You're likely familiar with the concept of your "golden hours" -- they're that time of the day when you're at your most focused and motivated. You crank through items on your to-do list with relative ease, rather than feeling like your feet are stuck in wet cement.

Chances are, you think you already have a handle on what time of day that is for you. But, you might want to think again.

Do You Really Know When You're at Your Peak?

Just take me as an example. "I'm not a morning person!" I used to proclaim with as much vigor as possible, "I just can't get going when it's early!"

Naturally, with that assumption in the back of my mind, I figured the time I spent working in the morning was somewhat wasteful -- that there was no way I was getting real, important work done before I had finished my beloved cup of coffee.

But, I decided to put myself to the test and use a few strategies to see if I was indeed a night owl like I predicted. Did my "golden hours" really occur in the afternoon?

The results were somewhat surprising. On one hand, I found that between 7PM and 9PM was a great time for me to get work done -- that made sense. But, I also discovered that I managed to get a ton accomplished between the morning hours of 8AM and 10AM.

Me -- the self-proclaimed morning-hater -- was actually making great use of those first couple of hours I spent working. I was shocked, but also empowered with the knowledge of when I should attempt to tackle my more involved projects. Turns out, the morning could be more suitable than I thought!

Now, you're left with one big question that lingers: How did I figure out that those were my peak times? Here are a few different strategies I used over the course of a week.

1. I Tracked My Time

This first one is the most obvious. I used a time tracker (personally, I use Toggl -- but, there are plenty of options out there for you!) to keep track of what I was getting done when.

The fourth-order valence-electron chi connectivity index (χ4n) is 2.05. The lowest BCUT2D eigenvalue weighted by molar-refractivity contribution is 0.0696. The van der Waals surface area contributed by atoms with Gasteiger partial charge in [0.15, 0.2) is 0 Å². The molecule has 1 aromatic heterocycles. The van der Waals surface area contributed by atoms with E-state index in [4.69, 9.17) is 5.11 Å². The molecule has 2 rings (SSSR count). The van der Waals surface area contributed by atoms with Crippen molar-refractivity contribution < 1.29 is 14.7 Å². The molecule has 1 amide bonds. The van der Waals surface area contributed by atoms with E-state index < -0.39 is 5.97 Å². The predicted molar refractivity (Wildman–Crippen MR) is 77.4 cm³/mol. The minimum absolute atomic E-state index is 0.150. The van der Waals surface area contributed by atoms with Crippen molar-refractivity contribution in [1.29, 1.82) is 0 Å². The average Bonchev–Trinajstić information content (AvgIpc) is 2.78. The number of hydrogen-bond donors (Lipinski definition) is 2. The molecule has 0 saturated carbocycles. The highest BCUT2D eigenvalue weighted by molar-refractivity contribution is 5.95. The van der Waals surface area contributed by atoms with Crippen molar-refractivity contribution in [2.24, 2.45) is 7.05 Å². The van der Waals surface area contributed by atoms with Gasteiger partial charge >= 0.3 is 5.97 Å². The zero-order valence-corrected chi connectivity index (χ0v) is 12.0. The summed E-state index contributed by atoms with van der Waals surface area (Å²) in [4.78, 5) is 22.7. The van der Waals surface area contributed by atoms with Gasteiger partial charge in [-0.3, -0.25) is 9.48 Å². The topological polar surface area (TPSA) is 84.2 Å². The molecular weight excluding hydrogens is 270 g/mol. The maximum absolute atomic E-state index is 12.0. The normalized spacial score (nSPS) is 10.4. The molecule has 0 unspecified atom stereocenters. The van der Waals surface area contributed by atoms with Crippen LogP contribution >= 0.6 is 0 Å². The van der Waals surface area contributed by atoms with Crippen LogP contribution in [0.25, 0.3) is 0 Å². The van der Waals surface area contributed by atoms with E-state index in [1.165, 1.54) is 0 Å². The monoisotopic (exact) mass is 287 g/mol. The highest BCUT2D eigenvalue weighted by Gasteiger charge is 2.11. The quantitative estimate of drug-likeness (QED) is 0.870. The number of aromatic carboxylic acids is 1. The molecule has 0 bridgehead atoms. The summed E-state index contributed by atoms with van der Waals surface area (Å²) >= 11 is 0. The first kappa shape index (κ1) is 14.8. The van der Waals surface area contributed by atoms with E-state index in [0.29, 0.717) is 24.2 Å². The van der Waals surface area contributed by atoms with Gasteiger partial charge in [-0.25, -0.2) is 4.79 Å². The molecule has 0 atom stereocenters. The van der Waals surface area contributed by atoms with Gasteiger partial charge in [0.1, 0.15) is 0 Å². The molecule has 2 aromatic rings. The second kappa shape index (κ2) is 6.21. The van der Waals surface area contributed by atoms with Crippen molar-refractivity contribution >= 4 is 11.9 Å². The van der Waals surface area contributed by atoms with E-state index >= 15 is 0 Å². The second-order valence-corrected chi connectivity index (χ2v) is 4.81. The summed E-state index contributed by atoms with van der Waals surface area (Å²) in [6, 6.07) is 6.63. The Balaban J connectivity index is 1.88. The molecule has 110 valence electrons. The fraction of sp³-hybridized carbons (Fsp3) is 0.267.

It's extra helpful to look for a timer that already integrates with the tools you use (for me, that means a lot of Gmail, Google Docs, and Trello), so that your time can automatically be assigned to various projects.

You can make this process as complex or simple as you like. I chose the simple route. At the end of each day, I'd take a look at my report to see during what hours I managed to log the most working time.

It might not be the most scientific approach, but it was certainly enlightening in terms of when I was getting the most accomplished each day.

2. I Utilized a Browser Blocker

A browser blocker is already a great step for helping you resist the luring siren song of those distracting websites. You can program various sites you should be avoiding -- as well as times when you shouldn't access them -- and your browser will automatically give you a reminder to get back to work.

I use a browser blocker (StayFocusd is the one I go with) fairly frequently. In fact, I usually have it set for the entirety of my workday. But, in order to zone in my golden hours, I decided to take this one step further.

I kept a simple sticky note next to my computer. During every instance when I attempted to visit a blocked site, I'd jot down what time it was on my note.

This helped me look at the opposite side of the spectrum from my time tracking -- I was able to quickly see at what points in the day I felt most distracted and unmotivated.

3. I Checked in With Myself Frequently

This last strategy doesn't involve any fancy timers or apps -- just a little bit of self-reflection.

A few times each day, I'd pause for a minute or two to just jot down the time and how I was feeling at that moment. Did I feel focused and excited? Tired and drained? Distracted? Foggy?

Regardless of the emotion, I'd write it down in my notebook as a time log of sorts so that I could look back later and identify any common themes from day to day.

You know yourself better than you think you do. And, stopping to do these occasional "temperature checks" with yourself can reveal a lot about your best times to really zone in and get work done.

Identifying your "golden hours" will require a little bit of your time -- which might seem sort of counterintuitive. But, these three strategies really are quite easy. And, it's well worth the few minutes here and there to truly figure out when you're at your most productive.

Who knows, you might end up being surprised just like I was!